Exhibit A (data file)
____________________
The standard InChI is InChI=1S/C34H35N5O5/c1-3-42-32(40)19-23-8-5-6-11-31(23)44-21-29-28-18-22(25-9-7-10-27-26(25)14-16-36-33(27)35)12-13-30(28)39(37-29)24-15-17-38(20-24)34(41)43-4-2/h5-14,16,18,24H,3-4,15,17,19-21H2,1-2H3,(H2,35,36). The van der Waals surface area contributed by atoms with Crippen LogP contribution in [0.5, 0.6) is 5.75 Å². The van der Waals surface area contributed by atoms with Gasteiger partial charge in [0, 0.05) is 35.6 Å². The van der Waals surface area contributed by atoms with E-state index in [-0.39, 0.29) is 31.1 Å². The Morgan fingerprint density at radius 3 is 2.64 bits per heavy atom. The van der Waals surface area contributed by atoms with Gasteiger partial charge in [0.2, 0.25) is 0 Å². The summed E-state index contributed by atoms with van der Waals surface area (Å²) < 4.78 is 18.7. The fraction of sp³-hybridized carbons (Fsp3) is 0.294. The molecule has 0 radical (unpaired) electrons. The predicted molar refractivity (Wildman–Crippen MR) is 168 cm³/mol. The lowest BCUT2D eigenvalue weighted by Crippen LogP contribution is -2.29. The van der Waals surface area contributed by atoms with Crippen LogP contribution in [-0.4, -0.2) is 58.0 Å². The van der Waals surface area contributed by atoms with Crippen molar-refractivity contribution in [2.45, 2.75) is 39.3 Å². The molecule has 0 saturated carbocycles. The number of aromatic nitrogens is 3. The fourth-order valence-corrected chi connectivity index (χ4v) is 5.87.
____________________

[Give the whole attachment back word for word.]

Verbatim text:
The standard InChI is InChI=1S/C34H35N5O5/c1-3-42-32(40)19-23-8-5-6-11-31(23)44-21-29-28-18-22(25-9-7-10-27-26(25)14-16-36-33(27)35)12-13-30(28)39(37-29)24-15-17-38(20-24)34(41)43-4-2/h5-14,16,18,24H,3-4,15,17,19-21H2,1-2H3,(H2,35,36). The van der Waals surface area contributed by atoms with Crippen LogP contribution in [0.5, 0.6) is 5.75 Å². The van der Waals surface area contributed by atoms with Gasteiger partial charge in [0, 0.05) is 35.6 Å². The van der Waals surface area contributed by atoms with E-state index in [-0.39, 0.29) is 31.1 Å². The Morgan fingerprint density at radius 3 is 2.64 bits per heavy atom. The van der Waals surface area contributed by atoms with Gasteiger partial charge in [0.2, 0.25) is 0 Å². The summed E-state index contributed by atoms with van der Waals surface area (Å²) < 4.78 is 18.7. The fraction of sp³-hybridized carbons (Fsp3) is 0.294. The molecule has 0 radical (unpaired) electrons. The predicted molar refractivity (Wildman–Crippen MR) is 168 cm³/mol. The lowest BCUT2D eigenvalue weighted by Crippen LogP contribution is -2.29. The van der Waals surface area contributed by atoms with Crippen LogP contribution in [-0.4, -0.2) is 58.0 Å². The van der Waals surface area contributed by atoms with Crippen molar-refractivity contribution in [2.45, 2.75) is 39.3 Å². The molecule has 0 saturated carbocycles. The number of aromatic nitrogens is 3. The fourth-order valence-corrected chi connectivity index (χ4v) is 5.87.